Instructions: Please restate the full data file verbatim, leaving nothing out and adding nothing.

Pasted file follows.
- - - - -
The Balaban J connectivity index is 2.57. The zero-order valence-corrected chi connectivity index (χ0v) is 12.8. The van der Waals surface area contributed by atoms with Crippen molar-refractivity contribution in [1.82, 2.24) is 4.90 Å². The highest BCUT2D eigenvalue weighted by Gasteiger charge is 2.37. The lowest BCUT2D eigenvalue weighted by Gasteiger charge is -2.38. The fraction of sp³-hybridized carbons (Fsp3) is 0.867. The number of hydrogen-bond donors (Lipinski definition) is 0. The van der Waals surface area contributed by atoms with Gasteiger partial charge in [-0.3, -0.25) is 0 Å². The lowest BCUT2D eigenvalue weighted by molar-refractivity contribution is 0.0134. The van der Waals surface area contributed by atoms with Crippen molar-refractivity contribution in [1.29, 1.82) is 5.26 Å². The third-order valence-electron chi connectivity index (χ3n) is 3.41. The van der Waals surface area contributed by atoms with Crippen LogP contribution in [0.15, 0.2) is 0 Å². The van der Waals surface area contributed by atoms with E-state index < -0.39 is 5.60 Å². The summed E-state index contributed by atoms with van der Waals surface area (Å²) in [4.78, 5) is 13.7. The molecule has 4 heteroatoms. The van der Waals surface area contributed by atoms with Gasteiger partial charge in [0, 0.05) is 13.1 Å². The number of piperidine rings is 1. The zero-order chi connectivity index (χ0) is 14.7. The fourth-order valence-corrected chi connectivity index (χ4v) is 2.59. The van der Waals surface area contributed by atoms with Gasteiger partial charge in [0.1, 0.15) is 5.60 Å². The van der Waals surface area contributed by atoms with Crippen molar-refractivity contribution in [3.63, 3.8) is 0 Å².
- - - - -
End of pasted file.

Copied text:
The Balaban J connectivity index is 2.57. The zero-order valence-corrected chi connectivity index (χ0v) is 12.8. The van der Waals surface area contributed by atoms with Crippen molar-refractivity contribution in [1.82, 2.24) is 4.90 Å². The highest BCUT2D eigenvalue weighted by Gasteiger charge is 2.37. The lowest BCUT2D eigenvalue weighted by Gasteiger charge is -2.38. The fraction of sp³-hybridized carbons (Fsp3) is 0.867. The number of hydrogen-bond donors (Lipinski definition) is 0. The van der Waals surface area contributed by atoms with Gasteiger partial charge in [-0.3, -0.25) is 0 Å². The lowest BCUT2D eigenvalue weighted by molar-refractivity contribution is 0.0134. The van der Waals surface area contributed by atoms with Crippen molar-refractivity contribution in [1.29, 1.82) is 5.26 Å². The third-order valence-electron chi connectivity index (χ3n) is 3.41. The van der Waals surface area contributed by atoms with Crippen LogP contribution in [0.15, 0.2) is 0 Å². The van der Waals surface area contributed by atoms with E-state index < -0.39 is 5.60 Å². The summed E-state index contributed by atoms with van der Waals surface area (Å²) in [4.78, 5) is 13.7. The molecule has 4 heteroatoms. The van der Waals surface area contributed by atoms with Gasteiger partial charge in [0, 0.05) is 13.1 Å². The number of piperidine rings is 1. The zero-order chi connectivity index (χ0) is 14.7. The fourth-order valence-corrected chi connectivity index (χ4v) is 2.59. The van der Waals surface area contributed by atoms with Gasteiger partial charge in [0.1, 0.15) is 5.60 Å². The van der Waals surface area contributed by atoms with Crippen molar-refractivity contribution in [3.63, 3.8) is 0 Å².